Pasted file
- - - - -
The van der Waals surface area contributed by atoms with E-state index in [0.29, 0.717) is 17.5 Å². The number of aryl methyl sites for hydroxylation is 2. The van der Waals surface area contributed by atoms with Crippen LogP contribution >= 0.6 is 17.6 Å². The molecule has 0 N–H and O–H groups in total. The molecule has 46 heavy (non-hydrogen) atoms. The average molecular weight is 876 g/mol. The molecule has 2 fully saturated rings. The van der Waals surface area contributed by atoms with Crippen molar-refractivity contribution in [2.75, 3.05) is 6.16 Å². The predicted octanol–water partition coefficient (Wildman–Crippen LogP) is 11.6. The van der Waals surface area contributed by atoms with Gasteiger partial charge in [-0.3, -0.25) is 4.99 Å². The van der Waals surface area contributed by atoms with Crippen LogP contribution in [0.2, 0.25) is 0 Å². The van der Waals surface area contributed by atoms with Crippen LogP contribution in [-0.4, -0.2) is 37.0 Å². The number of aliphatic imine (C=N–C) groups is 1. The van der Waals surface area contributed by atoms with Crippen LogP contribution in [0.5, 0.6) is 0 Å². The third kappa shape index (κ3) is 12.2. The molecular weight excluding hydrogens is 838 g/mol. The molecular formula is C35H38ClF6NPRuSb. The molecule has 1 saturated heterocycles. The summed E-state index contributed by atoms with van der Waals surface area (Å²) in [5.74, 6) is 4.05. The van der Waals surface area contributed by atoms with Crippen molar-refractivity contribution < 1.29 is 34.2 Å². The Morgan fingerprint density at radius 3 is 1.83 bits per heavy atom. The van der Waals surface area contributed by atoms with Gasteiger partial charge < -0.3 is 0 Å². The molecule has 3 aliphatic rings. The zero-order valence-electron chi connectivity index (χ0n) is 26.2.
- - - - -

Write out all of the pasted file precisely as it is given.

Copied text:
The van der Waals surface area contributed by atoms with E-state index in [0.29, 0.717) is 17.5 Å². The number of aryl methyl sites for hydroxylation is 2. The van der Waals surface area contributed by atoms with Crippen LogP contribution >= 0.6 is 17.6 Å². The molecule has 0 N–H and O–H groups in total. The molecule has 46 heavy (non-hydrogen) atoms. The average molecular weight is 876 g/mol. The molecule has 2 fully saturated rings. The van der Waals surface area contributed by atoms with Crippen molar-refractivity contribution in [2.75, 3.05) is 6.16 Å². The predicted octanol–water partition coefficient (Wildman–Crippen LogP) is 11.6. The van der Waals surface area contributed by atoms with Gasteiger partial charge in [-0.3, -0.25) is 4.99 Å². The van der Waals surface area contributed by atoms with Crippen LogP contribution in [0.2, 0.25) is 0 Å². The van der Waals surface area contributed by atoms with Crippen LogP contribution in [-0.4, -0.2) is 37.0 Å². The number of aliphatic imine (C=N–C) groups is 1. The van der Waals surface area contributed by atoms with Crippen LogP contribution in [0.5, 0.6) is 0 Å². The third kappa shape index (κ3) is 12.2. The molecular weight excluding hydrogens is 838 g/mol. The molecular formula is C35H38ClF6NPRuSb. The molecule has 1 saturated heterocycles. The summed E-state index contributed by atoms with van der Waals surface area (Å²) in [5.74, 6) is 4.05. The van der Waals surface area contributed by atoms with Crippen molar-refractivity contribution < 1.29 is 34.2 Å². The Morgan fingerprint density at radius 3 is 1.83 bits per heavy atom. The van der Waals surface area contributed by atoms with Gasteiger partial charge < -0.3 is 0 Å². The molecule has 3 aliphatic rings. The zero-order valence-electron chi connectivity index (χ0n) is 26.2.